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The Olympians

APHRODITE

APOLLO

ARES

ARTEMIS

ATHENA

DEMETER

DIONYSUS

HADES

HEPHAESTUS

HERA

HERMES

HESTIA

POSEIDON

ZEUS


Protogenoi (Primordial)

AETHER

EREBUS

GAIA

CHAOS

CHRONOS

NYX

URANUS

PHANES

PONTUS

THALASSA


The Twelve Titans

HYPERION

IAPETUS

COEUS

CRIUS

CRONUS

MNEMOSYNE

OCEANUS

PHOEBE

RHEA

TETHYS

THEIA

THEMIS


Other Titans

ASTERIA

ASTRAEUS

ATLAS

AURA

EOS

EPIMETHEUS

EURYNOME

HELIOS

LELANTOS

LETO

MENOETIUS

METIS

OPHION

PALLAS

PERSES

PROMETHEUS

SELENE

STYX


Gigantes (Giants)

AEGAEON (Hekatoncheires)

COTTUS (Hekatoncheires)

GYGES (Hekatoncheires)

ALCYONEUS

OTUS (Aloadae)

EPHIALTES (Aloadae)

ANTAEUS

ARGUS PANOPTES

ARGES (Cyclopes)

BRONTES (Cyclopes)

STEROPES (Cyclopes)

POLYPHEMUS (Cyclopes)

GERYON

ORION

PORPHYRION

POLYBOTES

TALOS

TITYOS

TYPHON


Personified Concepts

ANTEROS (Erotes)

EROS (Erotes)

HIMEROS (Erotes)

POTHOS (Erotes)

HEBE

HYPNOS

LETHE

MOROS

PHANTASOS (Oneiroi)

PHOBETOR (Oneiroi)

PEITHO

THANATOS

PORUS


Chthonic Deities

ASCALAPHUS

CERBERUS

CHARON

EMPUSA

EREBUS

HECATE

MINOS

KEUTHONYMOS

CRONUS

MENOETES

NYX

PERSEPHONE

ACHERON (River)

COCYTUS (River)

LETHE (River)

PHLEGETHON (River)

STYX (River)

THANATOS


Sea Deities

AEGAEON

AKHEILOS

AMPHITRITE

CETO (I)

CETO (II)

CYMOPOLEIA

DORIS

GLAUCUS

STHENO (Gorgon)

EURYALE (Gorgon)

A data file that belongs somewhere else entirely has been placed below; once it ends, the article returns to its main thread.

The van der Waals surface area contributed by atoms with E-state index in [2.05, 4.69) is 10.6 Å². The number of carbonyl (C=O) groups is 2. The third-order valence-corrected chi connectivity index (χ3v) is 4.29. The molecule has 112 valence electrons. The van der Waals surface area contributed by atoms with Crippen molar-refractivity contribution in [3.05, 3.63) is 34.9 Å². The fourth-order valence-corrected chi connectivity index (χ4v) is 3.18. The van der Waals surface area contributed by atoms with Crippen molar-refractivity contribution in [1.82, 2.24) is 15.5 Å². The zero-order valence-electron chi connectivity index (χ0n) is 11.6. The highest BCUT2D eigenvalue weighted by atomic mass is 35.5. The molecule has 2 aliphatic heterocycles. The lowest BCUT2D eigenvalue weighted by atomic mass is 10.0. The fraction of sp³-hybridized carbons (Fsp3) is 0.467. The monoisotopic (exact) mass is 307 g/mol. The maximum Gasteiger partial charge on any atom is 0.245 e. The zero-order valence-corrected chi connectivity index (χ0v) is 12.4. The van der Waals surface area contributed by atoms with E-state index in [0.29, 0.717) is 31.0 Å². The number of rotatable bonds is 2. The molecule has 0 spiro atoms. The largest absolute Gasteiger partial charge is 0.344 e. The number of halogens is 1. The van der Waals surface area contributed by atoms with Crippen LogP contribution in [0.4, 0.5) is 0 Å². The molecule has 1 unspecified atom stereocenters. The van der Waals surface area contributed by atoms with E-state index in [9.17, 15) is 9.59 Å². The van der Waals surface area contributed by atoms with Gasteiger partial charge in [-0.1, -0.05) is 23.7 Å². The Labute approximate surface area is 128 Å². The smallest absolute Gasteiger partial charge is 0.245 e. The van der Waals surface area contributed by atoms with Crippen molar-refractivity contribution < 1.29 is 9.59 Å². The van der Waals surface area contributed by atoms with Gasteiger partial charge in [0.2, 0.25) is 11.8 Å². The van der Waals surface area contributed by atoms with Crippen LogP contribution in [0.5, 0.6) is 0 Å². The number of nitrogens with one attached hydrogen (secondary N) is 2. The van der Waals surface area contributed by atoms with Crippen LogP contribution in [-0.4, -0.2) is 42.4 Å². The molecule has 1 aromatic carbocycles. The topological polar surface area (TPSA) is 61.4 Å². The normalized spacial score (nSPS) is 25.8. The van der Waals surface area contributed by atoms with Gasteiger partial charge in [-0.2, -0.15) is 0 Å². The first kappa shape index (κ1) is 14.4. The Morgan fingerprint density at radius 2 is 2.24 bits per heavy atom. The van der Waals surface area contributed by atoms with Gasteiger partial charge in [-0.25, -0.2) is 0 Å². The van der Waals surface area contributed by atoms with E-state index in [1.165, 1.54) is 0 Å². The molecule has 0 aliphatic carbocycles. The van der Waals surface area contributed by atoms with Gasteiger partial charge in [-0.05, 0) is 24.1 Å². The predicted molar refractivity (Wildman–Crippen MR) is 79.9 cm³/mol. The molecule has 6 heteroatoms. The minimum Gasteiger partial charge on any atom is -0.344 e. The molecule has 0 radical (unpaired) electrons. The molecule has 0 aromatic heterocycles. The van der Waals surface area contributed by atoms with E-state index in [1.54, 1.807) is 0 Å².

MEDUSA (Gorgon)

HIPPOCAMP

HIPPOCAMP

HIPPOCAMP

KARKINOS

LADON

THETIS (Nereides)

ARETHUSA (Nereides)

NEREUS

OCEANUS

PHILYRA

PHORCYS

PONTUS

POSEIDON

PROTEUS

SCYLLA

TETHYS

THALASSA

THAUMAS

THOOSA

TRITON


Sky Deities

AETHER

AEOLUS

ELECTRYONE

BOREAS (Anemoi)

EURUS (Anemoi)

NOTUS (Anemoi)

ZEPHYRUS (Anemoi)

APELIOTES (Anemoi)

KAIKIAS (Anemoi)

LIPS (Anemoi)

SKEIRON (Anemoi)

ARKE

ASTRAEUS

PHOSPHORUS

HESPERUS

AURA

CHAOS

CHIONE

EOS

HELIOS

HERA

HERSE

IRIS

URANUS

PANDIA

MAIA (Pleiades)

MEROPE (Pleiades)

SELENE

ZEUS


Rustic Deities

ARISTAEUS

CHIRON (Centaur)

CYBELE

DIONYSUS

GAIA

HEPHAESTUS

HERMES

CALYPSO (Oceanides)

PAN

PRIAPUS

KROTOS


Agricultural Deities

ADONIS

DEMETER

DESPOINA

DIONYSUS

HESTIA

IASION

PERSEPHONE

PHILOMELUS

PLUTUS


Health Deities

ASCLEPIUS

PAEAN


Other Deities

CIRCE

DAMIA

HERMAPHRODITUS

SALMACIS


Deified Mortals

ACHILLES

ARIADNE

ENDYMION

GANYMEDE

HERACLES

MINOS


Monsters & Mythical Creatures

ARION

CAMPE

CERBERUS

CHIMERA

CHRYSAOR

HYDRA

KARKINOS

LADON

MINOTAUR

ORTHRUS

PEGASUS

PYTHON

SCYLLA